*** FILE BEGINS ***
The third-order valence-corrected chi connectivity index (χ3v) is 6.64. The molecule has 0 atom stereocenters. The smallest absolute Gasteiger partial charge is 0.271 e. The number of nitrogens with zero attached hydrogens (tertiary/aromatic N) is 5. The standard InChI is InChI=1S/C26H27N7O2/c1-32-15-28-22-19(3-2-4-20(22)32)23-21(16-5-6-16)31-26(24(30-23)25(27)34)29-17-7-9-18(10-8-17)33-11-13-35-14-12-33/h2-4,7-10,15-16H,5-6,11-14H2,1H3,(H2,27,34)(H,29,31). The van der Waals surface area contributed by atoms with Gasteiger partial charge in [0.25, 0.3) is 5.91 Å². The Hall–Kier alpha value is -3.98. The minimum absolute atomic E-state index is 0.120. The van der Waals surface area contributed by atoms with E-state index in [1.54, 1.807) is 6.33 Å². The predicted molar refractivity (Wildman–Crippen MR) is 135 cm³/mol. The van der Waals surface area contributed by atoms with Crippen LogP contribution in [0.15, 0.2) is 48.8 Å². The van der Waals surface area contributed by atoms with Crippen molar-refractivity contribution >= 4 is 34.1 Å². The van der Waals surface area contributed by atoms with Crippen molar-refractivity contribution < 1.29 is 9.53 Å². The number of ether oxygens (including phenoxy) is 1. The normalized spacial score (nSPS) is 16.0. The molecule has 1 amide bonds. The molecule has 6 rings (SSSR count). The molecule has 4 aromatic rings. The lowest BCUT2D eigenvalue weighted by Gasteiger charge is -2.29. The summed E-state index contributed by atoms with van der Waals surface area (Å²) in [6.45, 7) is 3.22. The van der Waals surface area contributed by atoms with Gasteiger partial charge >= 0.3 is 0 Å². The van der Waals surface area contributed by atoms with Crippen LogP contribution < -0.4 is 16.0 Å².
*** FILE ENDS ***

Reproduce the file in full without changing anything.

The third-order valence-corrected chi connectivity index (χ3v) is 6.64. The molecule has 0 atom stereocenters. The smallest absolute Gasteiger partial charge is 0.271 e. The number of nitrogens with zero attached hydrogens (tertiary/aromatic N) is 5. The standard InChI is InChI=1S/C26H27N7O2/c1-32-15-28-22-19(3-2-4-20(22)32)23-21(16-5-6-16)31-26(24(30-23)25(27)34)29-17-7-9-18(10-8-17)33-11-13-35-14-12-33/h2-4,7-10,15-16H,5-6,11-14H2,1H3,(H2,27,34)(H,29,31). The van der Waals surface area contributed by atoms with Gasteiger partial charge in [0.25, 0.3) is 5.91 Å². The Hall–Kier alpha value is -3.98. The minimum absolute atomic E-state index is 0.120. The van der Waals surface area contributed by atoms with E-state index in [1.54, 1.807) is 6.33 Å². The predicted molar refractivity (Wildman–Crippen MR) is 135 cm³/mol. The van der Waals surface area contributed by atoms with Crippen LogP contribution in [0.15, 0.2) is 48.8 Å². The van der Waals surface area contributed by atoms with Crippen molar-refractivity contribution >= 4 is 34.1 Å². The van der Waals surface area contributed by atoms with Crippen molar-refractivity contribution < 1.29 is 9.53 Å². The number of ether oxygens (including phenoxy) is 1. The normalized spacial score (nSPS) is 16.0. The molecule has 1 amide bonds. The molecule has 6 rings (SSSR count). The molecule has 4 aromatic rings. The lowest BCUT2D eigenvalue weighted by Gasteiger charge is -2.29. The summed E-state index contributed by atoms with van der Waals surface area (Å²) in [6.45, 7) is 3.22. The van der Waals surface area contributed by atoms with Gasteiger partial charge >= 0.3 is 0 Å². The van der Waals surface area contributed by atoms with Crippen LogP contribution < -0.4 is 16.0 Å².